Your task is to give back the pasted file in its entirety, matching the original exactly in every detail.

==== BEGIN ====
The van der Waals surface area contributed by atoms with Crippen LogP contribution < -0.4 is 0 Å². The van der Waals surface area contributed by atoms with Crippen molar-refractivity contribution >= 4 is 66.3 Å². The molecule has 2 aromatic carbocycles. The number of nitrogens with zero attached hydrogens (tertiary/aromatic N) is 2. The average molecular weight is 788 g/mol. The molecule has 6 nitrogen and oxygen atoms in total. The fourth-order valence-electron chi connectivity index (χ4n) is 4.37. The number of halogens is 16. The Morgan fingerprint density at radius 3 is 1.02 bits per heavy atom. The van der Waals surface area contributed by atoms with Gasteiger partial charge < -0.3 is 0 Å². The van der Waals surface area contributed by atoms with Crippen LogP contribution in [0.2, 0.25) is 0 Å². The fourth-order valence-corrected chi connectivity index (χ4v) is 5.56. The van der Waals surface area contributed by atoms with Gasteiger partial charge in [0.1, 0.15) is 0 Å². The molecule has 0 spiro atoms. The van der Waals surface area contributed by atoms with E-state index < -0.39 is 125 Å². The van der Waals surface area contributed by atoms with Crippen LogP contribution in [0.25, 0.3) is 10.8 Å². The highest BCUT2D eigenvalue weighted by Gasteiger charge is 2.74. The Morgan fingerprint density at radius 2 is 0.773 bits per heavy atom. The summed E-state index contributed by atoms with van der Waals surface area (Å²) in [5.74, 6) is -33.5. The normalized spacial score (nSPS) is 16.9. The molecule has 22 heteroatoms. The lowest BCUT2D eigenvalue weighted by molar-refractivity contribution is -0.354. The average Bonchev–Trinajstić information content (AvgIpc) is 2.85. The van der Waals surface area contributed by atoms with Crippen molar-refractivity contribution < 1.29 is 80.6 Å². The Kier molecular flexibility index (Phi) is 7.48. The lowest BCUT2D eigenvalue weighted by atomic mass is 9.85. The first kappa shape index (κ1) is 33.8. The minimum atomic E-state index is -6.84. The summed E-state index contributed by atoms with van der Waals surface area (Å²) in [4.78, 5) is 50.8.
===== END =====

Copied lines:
The van der Waals surface area contributed by atoms with Crippen LogP contribution < -0.4 is 0 Å². The van der Waals surface area contributed by atoms with Crippen molar-refractivity contribution >= 4 is 66.3 Å². The molecule has 2 aromatic carbocycles. The number of nitrogens with zero attached hydrogens (tertiary/aromatic N) is 2. The average molecular weight is 788 g/mol. The molecule has 6 nitrogen and oxygen atoms in total. The fourth-order valence-electron chi connectivity index (χ4n) is 4.37. The number of halogens is 16. The Morgan fingerprint density at radius 3 is 1.02 bits per heavy atom. The van der Waals surface area contributed by atoms with Gasteiger partial charge < -0.3 is 0 Å². The van der Waals surface area contributed by atoms with Crippen LogP contribution in [0.2, 0.25) is 0 Å². The fourth-order valence-corrected chi connectivity index (χ4v) is 5.56. The van der Waals surface area contributed by atoms with Gasteiger partial charge in [0.1, 0.15) is 0 Å². The molecule has 0 spiro atoms. The van der Waals surface area contributed by atoms with E-state index < -0.39 is 125 Å². The van der Waals surface area contributed by atoms with Crippen LogP contribution in [0.25, 0.3) is 10.8 Å². The highest BCUT2D eigenvalue weighted by Gasteiger charge is 2.74. The Morgan fingerprint density at radius 2 is 0.773 bits per heavy atom. The summed E-state index contributed by atoms with van der Waals surface area (Å²) in [5.74, 6) is -33.5. The normalized spacial score (nSPS) is 16.9. The molecule has 22 heteroatoms. The lowest BCUT2D eigenvalue weighted by molar-refractivity contribution is -0.354. The average Bonchev–Trinajstić information content (AvgIpc) is 2.85. The van der Waals surface area contributed by atoms with Crippen molar-refractivity contribution < 1.29 is 80.6 Å². The Kier molecular flexibility index (Phi) is 7.48. The lowest BCUT2D eigenvalue weighted by atomic mass is 9.85. The first kappa shape index (κ1) is 33.8. The minimum atomic E-state index is -6.84. The summed E-state index contributed by atoms with van der Waals surface area (Å²) in [4.78, 5) is 50.8.